Established in 1870, Stevens offers baccalaureate, masters and doctoral degrees in engineering, science, computer science, management and technology management, as well as a baccalaureate in the humanities and liberal arts, and in business and technology. The university has enrollments of approximately 1,740 undergraduates and 2,600 graduate students. Additional information may be obtained from its web page at

Patrick Berzinski | Stevens Institute of Technology
Further information:

More articles from Communications Media:

nachricht Product placement: Only brands placed very prominently benefit from 3D technology
07.07.2016 | Alpen-Adria-Universität Klagenfurt

nachricht NASA Goddard network maintains communications from space to ground
02.03.2016 | NASA/Goddard Space Flight Center

All articles from Communications Media >>>

The most recent press releases about innovation >>>

Die letzten 5 Focus-News des innovations-reports im Überblick:

Im Focus: Etching Microstructures with Lasers

Ultrafast lasers have introduced new possibilities in engraving ultrafine structures, and scientists are now also investigating how to use them to etch microstructures into thin glass. There are possible applications in analytics (lab on a chip) and especially in electronics and the consumer sector, where great interest has been shown.

This new method was born of a surprising phenomenon: irradiating glass in a particular way with an ultrafast laser has the effect of making the glass up to a...

Im Focus: Light-driven atomic rotations excite magnetic waves

Terahertz excitation of selected crystal vibrations leads to an effective magnetic field that drives coherent spin motion

Controlling functional properties by light is one of the grand goals in modern condensed matter physics and materials science. A new study now demonstrates how...

Im Focus: New 3-D wiring technique brings scalable quantum computers closer to reality

Researchers from the Institute for Quantum Computing (IQC) at the University of Waterloo led the development of a new extensible wiring technique capable of controlling superconducting quantum bits, representing a significant step towards to the realization of a scalable quantum computer.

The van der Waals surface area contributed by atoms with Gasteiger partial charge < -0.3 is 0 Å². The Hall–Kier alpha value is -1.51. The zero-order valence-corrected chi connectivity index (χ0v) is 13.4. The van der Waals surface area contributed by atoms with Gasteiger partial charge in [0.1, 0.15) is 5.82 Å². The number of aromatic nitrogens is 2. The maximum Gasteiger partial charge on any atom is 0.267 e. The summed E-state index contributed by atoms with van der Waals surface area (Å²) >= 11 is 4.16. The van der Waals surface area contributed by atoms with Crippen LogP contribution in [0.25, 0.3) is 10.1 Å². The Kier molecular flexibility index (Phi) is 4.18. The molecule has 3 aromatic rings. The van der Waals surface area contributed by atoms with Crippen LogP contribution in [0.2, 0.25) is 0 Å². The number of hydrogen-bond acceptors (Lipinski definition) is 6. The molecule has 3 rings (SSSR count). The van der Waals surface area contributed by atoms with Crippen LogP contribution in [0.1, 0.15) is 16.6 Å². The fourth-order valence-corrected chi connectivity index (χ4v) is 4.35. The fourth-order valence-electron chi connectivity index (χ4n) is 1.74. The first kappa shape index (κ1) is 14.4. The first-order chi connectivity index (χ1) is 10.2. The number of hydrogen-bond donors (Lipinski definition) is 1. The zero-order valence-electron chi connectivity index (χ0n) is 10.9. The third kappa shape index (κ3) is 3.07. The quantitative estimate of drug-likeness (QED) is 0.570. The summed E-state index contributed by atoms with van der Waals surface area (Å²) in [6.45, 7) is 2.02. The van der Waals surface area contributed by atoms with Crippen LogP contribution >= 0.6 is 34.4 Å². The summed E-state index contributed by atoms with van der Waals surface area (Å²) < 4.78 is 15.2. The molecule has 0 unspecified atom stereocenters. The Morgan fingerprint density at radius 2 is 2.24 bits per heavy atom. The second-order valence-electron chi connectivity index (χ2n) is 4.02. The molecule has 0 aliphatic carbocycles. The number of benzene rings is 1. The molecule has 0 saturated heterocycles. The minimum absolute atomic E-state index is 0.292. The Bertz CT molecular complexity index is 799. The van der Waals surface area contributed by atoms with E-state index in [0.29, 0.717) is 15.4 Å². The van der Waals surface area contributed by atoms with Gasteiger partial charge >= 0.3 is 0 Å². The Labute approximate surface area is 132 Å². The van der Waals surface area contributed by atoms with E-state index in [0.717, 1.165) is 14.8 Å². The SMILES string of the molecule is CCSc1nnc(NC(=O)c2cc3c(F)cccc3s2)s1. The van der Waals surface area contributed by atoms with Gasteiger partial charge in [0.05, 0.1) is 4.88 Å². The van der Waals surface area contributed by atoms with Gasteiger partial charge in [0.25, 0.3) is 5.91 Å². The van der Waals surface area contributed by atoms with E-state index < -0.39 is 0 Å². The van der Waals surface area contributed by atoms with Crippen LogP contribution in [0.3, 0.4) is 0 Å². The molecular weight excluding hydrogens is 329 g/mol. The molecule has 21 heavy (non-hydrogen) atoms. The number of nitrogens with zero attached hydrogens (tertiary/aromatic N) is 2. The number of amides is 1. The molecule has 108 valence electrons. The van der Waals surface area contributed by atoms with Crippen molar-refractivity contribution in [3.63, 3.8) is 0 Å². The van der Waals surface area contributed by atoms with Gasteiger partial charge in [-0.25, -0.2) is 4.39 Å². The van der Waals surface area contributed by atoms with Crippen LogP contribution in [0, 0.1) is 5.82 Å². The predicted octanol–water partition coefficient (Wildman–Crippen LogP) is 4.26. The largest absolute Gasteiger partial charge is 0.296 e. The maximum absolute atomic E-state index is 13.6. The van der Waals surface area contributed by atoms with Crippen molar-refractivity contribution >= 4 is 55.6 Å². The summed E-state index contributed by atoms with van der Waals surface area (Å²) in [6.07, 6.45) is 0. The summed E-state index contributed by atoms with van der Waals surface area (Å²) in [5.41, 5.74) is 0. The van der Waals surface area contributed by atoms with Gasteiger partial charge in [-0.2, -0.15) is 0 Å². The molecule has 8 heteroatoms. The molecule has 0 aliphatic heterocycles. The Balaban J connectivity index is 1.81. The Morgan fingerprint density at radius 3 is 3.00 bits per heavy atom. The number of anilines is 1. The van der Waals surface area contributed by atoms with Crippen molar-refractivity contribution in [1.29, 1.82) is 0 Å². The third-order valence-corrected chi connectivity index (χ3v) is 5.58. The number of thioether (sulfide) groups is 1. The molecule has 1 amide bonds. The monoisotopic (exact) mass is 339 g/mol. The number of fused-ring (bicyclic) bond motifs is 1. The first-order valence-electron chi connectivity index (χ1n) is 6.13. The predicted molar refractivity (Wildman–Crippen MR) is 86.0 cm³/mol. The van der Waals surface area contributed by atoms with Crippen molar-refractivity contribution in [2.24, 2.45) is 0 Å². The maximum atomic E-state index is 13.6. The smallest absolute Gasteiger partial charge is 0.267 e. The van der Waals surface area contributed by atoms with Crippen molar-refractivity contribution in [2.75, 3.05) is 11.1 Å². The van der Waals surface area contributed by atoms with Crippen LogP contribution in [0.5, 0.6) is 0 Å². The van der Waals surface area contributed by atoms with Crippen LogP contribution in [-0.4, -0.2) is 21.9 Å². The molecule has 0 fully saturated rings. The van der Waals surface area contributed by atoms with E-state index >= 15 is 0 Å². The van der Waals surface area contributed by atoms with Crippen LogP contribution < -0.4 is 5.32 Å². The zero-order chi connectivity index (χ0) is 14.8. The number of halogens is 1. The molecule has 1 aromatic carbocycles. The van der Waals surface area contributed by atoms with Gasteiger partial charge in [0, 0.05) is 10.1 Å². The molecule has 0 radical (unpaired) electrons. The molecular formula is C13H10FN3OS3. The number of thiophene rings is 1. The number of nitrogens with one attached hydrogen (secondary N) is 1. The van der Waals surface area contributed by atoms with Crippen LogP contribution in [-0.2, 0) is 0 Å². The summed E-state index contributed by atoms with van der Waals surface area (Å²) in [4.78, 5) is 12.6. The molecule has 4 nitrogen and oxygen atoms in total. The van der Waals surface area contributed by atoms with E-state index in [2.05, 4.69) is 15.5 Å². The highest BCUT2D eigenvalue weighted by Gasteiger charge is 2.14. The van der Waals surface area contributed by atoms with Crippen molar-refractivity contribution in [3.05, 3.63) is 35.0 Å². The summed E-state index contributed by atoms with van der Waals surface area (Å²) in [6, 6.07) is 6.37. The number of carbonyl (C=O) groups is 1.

"The quantum socket is a wiring method that uses three-dimensional wires based on spring-loaded pins to address individual qubits," said Jeremy Béjanin, a PhD...

Im Focus: Scientists develop a semiconductor nanocomposite material that moves in response to light

In a paper in Scientific Reports, a research team at Worcester Polytechnic Institute describes a novel light-activated phenomenon that could become the basis for applications as diverse as microscopic robotic grippers and more efficient solar cells.

A research team at Worcester Polytechnic Institute (WPI) has developed a revolutionary, light-activated semiconductor nanocomposite material that can be used...

Im Focus: Diamonds aren't forever: Sandia, Harvard team create first quantum computer bridge

By forcefully embedding two silicon atoms in a diamond matrix, Sandia researchers have demonstrated for the first time on a single chip all the components needed to create a quantum bridge to link quantum computers together.

"People have already built small quantum computers," says Sandia researcher Ryan Camacho. "Maybe the first useful one won't be a single giant quantum computer...

All Focus news of the innovation-report >>>



Event News

#IC2S2: When Social Science meets Computer Science - GESIS will host the IC2S2 conference 2017

14.10.2016 | Event News

Agricultural Trade Developments and Potentials in Central Asia and the South Caucasus

14.10.2016 | Event News

World Health Summit – Day Three: A Call to Action

12.10.2016 | Event News

Latest News

Greater Range and Longer Lifetime

26.10.2016 | Power and Electrical Engineering

VDI presents International Bionic Award of the Schauenburg Foundation

26.10.2016 | Awards Funding

3-D-printed magnets

26.10.2016 | Power and Electrical Engineering

More VideoLinks >>>